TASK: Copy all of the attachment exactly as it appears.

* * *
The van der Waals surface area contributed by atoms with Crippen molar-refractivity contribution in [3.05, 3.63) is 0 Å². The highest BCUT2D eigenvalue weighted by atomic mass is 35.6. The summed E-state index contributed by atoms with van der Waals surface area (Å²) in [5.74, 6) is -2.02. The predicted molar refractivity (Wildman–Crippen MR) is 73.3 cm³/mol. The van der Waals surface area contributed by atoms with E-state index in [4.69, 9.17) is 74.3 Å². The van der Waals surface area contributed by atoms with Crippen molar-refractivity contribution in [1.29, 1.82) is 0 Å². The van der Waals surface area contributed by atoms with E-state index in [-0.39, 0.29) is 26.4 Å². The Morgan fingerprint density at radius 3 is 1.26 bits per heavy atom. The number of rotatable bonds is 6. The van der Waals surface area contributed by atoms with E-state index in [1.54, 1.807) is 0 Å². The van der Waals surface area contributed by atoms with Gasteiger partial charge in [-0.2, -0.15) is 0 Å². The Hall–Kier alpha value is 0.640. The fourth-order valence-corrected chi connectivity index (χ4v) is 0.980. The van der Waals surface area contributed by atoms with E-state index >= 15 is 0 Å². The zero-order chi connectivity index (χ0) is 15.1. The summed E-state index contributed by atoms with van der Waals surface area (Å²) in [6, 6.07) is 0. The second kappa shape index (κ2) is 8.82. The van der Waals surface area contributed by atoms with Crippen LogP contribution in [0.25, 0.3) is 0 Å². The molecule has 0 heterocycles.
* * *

The van der Waals surface area contributed by atoms with Crippen molar-refractivity contribution in [3.05, 3.63) is 0 Å². The highest BCUT2D eigenvalue weighted by atomic mass is 35.6. The summed E-state index contributed by atoms with van der Waals surface area (Å²) in [5.74, 6) is -2.02. The predicted molar refractivity (Wildman–Crippen MR) is 73.3 cm³/mol. The van der Waals surface area contributed by atoms with E-state index in [4.69, 9.17) is 74.3 Å². The van der Waals surface area contributed by atoms with Crippen molar-refractivity contribution in [1.29, 1.82) is 0 Å². The van der Waals surface area contributed by atoms with E-state index in [-0.39, 0.29) is 26.4 Å². The Morgan fingerprint density at radius 3 is 1.26 bits per heavy atom. The number of rotatable bonds is 6. The van der Waals surface area contributed by atoms with E-state index in [1.54, 1.807) is 0 Å². The van der Waals surface area contributed by atoms with Gasteiger partial charge in [-0.2, -0.15) is 0 Å². The Hall–Kier alpha value is 0.640. The fourth-order valence-corrected chi connectivity index (χ4v) is 0.980. The van der Waals surface area contributed by atoms with E-state index >= 15 is 0 Å². The zero-order chi connectivity index (χ0) is 15.1. The summed E-state index contributed by atoms with van der Waals surface area (Å²) in [6, 6.07) is 0. The second kappa shape index (κ2) is 8.82. The van der Waals surface area contributed by atoms with Crippen LogP contribution in [0.25, 0.3) is 0 Å². The molecule has 0 heterocycles.